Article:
O's 2013 Summer Reading List
If your idea of the perfect summer romance is finding a great new read to fall in love with, you've come to the right place. Here are the season's un-put-down-able titles recommended by Gillian Flynn, Jeanette Winterson and Karen Russell.
June 17, 2013
Thea Atwell is the headstrong 15-year-old at the center of Anton DiSclafani's sparkling debut novel.
It takes you back in time to 19th-century North Adams, Massachusetts, where a group of Chinese laborers have been brought in to become unwitting strikebreakers.
A boy and his father survive being bitten nearly to death, not by a rabid dog but by a torturer.
Beukes's new novel features the greatest time-traveling serial killer.' '
' 'In Big Brother
, financially successful forty-something Pandora Halfdanarson picks up her older brother Edison at the airport only to find that he's ballooned from a weight of 163 pounds to nearly 400.
The novel is set in Trinidad, amid the circus-like world of Carnival.
In Beatriz Williams's fast-paced love story, we meet the now-grown women in the summer of 1938, when the scorching sun illuminates a friend's betrayal and reignites a romance.
This book isn't a whodunit...it's more about unease, set in a slightly futuristic world and told from the point of view of a teenage girl who is taken to a place called the Panopticon.' '
In this lush, orchestral debut novel, four women arrive at similar dismal, disorienting moments of total-life paralysis.
This is a book about a lifetime of grief after the author loses her parents, husband, and two sons in the 2004 tsunami in Sri Lanka.
Susan Steinberg's third collection is unconventional and drily funny.
Riddle is the privileged only daughter of a politician and an icy, self-centered former actress—parents who never put her first.
Sarah is a California painter who's come east for a retreat she hopes will revive her artistic passion.
When college-educated 21-year-old Conrad Farrell leaves for the Iraq War, he is a classics major, obsessed with ancient Greek societies and his lustrous girlfriend Claire.
A reporter chasing the story of a woman who saved a teenager on the subway tracks realizes the rescuer may be a friend who'd disappeared.
A lovely memoir—modest, arrogant, and aware of what it means to dream.' '
Julie Jacobson begins the summer of '74 as an outsider at arts camp until she is accepted into a clique of teenagers with whom she forms a lifelong bond.' '
The book asks: When is it wise to be a fool for something?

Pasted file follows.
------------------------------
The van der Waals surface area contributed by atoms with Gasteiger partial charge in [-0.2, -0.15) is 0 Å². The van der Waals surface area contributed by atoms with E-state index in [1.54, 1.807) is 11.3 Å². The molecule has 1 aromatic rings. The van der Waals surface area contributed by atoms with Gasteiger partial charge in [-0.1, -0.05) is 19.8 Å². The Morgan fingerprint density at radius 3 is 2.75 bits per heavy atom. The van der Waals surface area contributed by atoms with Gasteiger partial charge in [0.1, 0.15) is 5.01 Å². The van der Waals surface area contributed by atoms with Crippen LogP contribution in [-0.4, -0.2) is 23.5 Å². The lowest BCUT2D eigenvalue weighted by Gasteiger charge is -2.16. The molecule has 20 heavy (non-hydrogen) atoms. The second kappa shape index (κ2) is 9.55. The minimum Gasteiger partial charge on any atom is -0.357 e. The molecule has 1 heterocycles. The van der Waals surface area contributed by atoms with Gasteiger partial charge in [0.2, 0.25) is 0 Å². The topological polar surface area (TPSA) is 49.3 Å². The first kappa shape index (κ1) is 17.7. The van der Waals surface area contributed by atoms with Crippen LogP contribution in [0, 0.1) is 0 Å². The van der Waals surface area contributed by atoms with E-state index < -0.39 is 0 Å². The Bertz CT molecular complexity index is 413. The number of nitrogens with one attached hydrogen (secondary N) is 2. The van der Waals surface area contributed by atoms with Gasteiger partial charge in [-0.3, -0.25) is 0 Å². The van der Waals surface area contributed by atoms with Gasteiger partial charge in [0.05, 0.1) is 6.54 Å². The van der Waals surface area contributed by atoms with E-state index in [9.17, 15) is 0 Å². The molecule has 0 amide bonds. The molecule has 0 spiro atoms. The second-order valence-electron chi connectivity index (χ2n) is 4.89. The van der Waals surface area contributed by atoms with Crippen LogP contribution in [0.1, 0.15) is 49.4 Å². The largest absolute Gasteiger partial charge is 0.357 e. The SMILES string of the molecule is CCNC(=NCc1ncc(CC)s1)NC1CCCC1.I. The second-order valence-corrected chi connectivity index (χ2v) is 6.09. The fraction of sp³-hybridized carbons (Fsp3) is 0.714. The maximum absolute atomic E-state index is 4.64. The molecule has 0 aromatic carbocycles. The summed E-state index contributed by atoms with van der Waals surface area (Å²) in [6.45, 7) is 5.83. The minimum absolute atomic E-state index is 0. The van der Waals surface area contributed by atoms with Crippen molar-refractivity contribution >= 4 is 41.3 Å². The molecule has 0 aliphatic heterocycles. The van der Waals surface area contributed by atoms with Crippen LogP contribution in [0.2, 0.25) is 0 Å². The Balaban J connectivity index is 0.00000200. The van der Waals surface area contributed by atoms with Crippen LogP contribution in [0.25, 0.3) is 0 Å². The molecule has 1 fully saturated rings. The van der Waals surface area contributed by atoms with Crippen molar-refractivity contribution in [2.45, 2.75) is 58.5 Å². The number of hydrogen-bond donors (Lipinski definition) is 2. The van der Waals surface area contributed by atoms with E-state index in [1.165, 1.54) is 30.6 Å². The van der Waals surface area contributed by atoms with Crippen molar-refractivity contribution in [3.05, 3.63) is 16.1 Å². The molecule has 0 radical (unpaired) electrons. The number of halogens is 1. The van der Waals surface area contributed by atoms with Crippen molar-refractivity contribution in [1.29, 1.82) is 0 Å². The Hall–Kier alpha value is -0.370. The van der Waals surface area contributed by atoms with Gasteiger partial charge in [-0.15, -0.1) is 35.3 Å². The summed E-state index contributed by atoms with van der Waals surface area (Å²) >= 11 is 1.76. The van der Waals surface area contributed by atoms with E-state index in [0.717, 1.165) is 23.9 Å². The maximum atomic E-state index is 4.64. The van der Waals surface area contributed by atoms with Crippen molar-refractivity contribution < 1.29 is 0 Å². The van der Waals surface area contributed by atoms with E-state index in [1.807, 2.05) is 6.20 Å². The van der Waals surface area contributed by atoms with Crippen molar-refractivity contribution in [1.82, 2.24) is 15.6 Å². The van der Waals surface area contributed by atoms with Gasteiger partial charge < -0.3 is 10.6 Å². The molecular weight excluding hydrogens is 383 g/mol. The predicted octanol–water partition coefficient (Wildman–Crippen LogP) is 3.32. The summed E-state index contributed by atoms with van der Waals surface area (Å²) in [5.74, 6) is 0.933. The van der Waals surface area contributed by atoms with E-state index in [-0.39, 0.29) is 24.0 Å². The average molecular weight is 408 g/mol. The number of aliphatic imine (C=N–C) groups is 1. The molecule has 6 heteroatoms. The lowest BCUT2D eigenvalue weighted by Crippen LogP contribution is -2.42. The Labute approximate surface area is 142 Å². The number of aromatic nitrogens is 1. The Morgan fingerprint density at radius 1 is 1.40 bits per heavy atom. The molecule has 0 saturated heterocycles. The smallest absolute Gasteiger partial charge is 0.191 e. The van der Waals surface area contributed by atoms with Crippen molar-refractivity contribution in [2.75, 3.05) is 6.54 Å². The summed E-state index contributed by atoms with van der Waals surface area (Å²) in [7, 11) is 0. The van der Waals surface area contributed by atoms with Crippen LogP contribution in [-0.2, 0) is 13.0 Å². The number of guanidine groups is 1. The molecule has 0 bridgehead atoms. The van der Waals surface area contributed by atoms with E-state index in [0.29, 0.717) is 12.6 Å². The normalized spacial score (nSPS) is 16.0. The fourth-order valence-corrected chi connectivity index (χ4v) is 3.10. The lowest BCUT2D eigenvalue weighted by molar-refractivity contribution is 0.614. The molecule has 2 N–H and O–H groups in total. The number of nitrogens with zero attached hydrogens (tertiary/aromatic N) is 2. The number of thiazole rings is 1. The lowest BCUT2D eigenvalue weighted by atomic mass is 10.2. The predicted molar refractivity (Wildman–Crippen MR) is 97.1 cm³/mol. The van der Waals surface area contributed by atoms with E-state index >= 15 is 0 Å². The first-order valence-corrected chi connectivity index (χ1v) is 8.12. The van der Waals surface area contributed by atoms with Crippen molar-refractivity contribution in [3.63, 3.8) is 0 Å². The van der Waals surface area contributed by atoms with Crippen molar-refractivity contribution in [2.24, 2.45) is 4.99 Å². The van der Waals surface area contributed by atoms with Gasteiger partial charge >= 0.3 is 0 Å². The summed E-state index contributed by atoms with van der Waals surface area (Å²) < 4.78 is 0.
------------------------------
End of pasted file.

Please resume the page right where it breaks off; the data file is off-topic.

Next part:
In this winsome debut novel, Cooperstown, New York, home to the Baseball Hall of Fame, is the village around which the plot turns. Just about every member of the Obermeyer family is in a thinly disguised state of relationship meltdown. The most complex story belongs to Hugh, principal of Seedlings preschool, who has just (almost) slept with the mother of one of his 4-year-old students.
A hybrid book—part mystery story, part memoir—about the author's mother's life in South Africa during apartheid.
Shawn Vestal's slam-dunk debut, casts a cinematic shadow on the American West.
This one is set in the near future, when a certain percentage of humans are "brilliants" who can do strange things like read body language with total accuracy or sense patterns in the stock market.
Sometimes you reach the end of a story and go quietly, "Oh." And sometimes you gasp and go, "Holy guacamole!" Not because a building fell down or a character died, but because the unexpected yet completely understandable' 'came to pass—and made you fall off your chair. Again and again this happens in Rebecca Lee's slim, sly, brilliant book Bobcat
Simone's is a wisecracking, mordantly observant, wide-awake voice.
Stephanie Powell Watts writes about "dirt roaders," working-class Southerners who live large and dream safe.
By the acclaimed painter, a story about the deceptions of life and the truth of art.
You know that if Dennis Lehane gives his stamp of approval, this book is going to be good.
This Is Paradise navigates an ocean of tension between tourists and islanders in paradisiacal, paradoxical Hawaii.
Jamie Quatro's I Want to Show You More dives beneath the surface of everyday life to access subverted desire, spiritual yearning, and unrequited lust.
In this latest thoughtful twist on the recovery memoir, crime-writer Martha Grimes,and her son, Ken Grimes, tell parallel stories of their individual addictions. Martha was a five-martinis-a-night drinker; Ken, a pot smoker who didn't mind downing a six-pack...or three.